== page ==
In an Anesthesia Care Team, anesthesiologists may delegate patient monitoring and appropriate tasks to nonphysician anesthesia providers while retaining overall responsibility for the patient.
Members of the Anesthesia Care Team work together to provide the optimal anesthesia experience for all patients. Core members of the anesthesia care team include both physicians (anesthesiologist, anesthesiology fellow, anesthesiology resident) and nonphysicians (anesthesiologist assistant, nurse anesthetist, anesthesiologist assistant student, student nurse anesthetist). Other health care professionals also make important contributions to the perianesthetic care of the patient.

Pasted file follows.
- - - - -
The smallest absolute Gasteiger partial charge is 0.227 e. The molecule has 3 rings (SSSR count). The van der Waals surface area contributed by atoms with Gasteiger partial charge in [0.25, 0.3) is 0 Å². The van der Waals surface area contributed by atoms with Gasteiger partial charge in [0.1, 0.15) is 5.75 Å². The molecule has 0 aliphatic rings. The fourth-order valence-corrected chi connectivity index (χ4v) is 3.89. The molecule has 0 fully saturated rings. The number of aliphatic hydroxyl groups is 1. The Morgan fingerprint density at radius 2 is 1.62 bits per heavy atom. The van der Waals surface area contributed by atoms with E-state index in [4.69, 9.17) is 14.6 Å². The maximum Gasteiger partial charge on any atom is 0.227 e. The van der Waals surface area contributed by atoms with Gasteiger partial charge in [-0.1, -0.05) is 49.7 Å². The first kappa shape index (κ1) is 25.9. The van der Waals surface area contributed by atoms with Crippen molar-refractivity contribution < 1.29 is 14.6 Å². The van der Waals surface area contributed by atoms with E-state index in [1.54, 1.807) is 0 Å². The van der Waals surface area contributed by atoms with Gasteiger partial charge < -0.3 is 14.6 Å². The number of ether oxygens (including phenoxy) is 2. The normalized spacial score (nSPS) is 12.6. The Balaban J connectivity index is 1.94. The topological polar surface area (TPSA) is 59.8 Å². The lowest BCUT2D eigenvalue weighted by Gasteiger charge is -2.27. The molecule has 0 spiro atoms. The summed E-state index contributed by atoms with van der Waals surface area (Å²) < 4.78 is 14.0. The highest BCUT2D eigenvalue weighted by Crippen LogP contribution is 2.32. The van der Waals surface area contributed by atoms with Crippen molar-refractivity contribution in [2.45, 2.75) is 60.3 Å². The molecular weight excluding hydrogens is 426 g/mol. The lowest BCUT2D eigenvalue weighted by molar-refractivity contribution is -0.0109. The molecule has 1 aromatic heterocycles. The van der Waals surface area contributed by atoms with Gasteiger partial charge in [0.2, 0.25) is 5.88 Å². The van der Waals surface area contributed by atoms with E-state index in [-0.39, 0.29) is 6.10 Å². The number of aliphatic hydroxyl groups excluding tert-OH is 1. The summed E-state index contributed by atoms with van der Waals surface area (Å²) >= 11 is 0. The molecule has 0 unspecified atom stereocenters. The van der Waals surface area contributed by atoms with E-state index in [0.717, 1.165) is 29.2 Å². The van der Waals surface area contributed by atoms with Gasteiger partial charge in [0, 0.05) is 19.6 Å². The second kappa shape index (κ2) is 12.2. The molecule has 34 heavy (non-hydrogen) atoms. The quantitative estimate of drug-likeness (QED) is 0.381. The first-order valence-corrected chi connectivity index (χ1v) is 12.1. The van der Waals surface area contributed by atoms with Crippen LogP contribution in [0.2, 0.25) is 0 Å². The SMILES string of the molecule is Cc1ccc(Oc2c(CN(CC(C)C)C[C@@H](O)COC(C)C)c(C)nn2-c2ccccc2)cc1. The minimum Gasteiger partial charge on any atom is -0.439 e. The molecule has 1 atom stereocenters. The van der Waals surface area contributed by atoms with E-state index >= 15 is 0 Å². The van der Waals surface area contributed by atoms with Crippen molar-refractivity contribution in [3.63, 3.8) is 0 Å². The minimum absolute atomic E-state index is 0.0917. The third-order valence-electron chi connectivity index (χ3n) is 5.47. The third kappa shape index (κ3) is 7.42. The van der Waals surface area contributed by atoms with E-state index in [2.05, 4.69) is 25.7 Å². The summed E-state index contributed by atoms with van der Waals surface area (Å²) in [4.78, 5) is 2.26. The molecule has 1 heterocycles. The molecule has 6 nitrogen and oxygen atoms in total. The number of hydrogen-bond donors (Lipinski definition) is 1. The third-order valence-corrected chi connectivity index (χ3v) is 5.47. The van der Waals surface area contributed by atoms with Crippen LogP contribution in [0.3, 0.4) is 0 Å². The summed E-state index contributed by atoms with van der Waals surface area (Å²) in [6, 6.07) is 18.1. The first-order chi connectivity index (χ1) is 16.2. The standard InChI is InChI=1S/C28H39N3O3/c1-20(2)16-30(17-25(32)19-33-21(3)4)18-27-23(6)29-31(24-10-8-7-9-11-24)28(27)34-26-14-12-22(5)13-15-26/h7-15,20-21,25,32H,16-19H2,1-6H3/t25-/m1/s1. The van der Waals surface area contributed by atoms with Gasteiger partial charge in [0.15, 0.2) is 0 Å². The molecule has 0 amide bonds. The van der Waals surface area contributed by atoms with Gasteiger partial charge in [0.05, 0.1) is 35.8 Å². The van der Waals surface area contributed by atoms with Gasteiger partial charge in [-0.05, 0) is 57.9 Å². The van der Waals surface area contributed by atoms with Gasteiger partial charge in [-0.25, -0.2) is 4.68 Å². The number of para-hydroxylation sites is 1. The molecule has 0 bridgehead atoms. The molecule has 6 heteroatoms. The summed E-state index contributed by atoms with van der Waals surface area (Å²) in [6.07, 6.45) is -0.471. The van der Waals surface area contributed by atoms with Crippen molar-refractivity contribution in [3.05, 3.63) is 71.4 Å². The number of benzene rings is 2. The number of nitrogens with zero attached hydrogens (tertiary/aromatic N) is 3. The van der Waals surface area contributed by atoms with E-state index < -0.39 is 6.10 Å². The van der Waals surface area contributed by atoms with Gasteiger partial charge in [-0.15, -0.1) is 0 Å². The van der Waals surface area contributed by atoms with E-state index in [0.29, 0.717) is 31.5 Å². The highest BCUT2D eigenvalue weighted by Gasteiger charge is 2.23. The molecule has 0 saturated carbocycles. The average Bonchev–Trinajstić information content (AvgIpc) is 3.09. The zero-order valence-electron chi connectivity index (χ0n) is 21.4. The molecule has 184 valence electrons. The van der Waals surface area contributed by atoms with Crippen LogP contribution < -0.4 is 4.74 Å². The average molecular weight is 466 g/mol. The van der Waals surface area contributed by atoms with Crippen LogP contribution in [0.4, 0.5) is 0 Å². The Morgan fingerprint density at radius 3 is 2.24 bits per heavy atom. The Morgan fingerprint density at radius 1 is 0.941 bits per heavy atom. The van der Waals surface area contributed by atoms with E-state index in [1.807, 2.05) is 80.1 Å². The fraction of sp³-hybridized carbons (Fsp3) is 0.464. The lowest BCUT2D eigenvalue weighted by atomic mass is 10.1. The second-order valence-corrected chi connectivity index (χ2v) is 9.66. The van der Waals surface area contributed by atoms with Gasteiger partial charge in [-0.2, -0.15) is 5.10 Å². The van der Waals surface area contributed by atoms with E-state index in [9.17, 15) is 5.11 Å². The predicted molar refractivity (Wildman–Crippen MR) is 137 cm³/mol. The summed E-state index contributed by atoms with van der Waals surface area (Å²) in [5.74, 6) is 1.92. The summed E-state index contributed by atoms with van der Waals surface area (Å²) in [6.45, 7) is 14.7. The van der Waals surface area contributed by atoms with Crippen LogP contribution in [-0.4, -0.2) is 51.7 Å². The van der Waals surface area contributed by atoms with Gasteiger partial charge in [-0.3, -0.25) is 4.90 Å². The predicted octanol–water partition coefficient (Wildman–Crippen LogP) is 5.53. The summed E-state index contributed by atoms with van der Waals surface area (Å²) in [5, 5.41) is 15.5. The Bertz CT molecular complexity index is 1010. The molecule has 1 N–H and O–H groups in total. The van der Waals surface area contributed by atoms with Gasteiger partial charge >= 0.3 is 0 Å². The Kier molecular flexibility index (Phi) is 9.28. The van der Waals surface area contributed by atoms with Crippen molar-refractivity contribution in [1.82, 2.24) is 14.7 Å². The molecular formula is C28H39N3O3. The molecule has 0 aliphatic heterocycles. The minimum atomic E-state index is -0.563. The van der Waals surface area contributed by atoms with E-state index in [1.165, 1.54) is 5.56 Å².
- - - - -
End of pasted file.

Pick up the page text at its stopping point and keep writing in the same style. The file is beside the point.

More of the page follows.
To provide optimum patient safety, the anesthesiologist directing the Anesthesia Care Team is responsible for management of team personnel, patient preanesthetic evaluation, prescribing the anesthetic plan, management of the anesthetic, postanesthesia care and anesthesia consultation.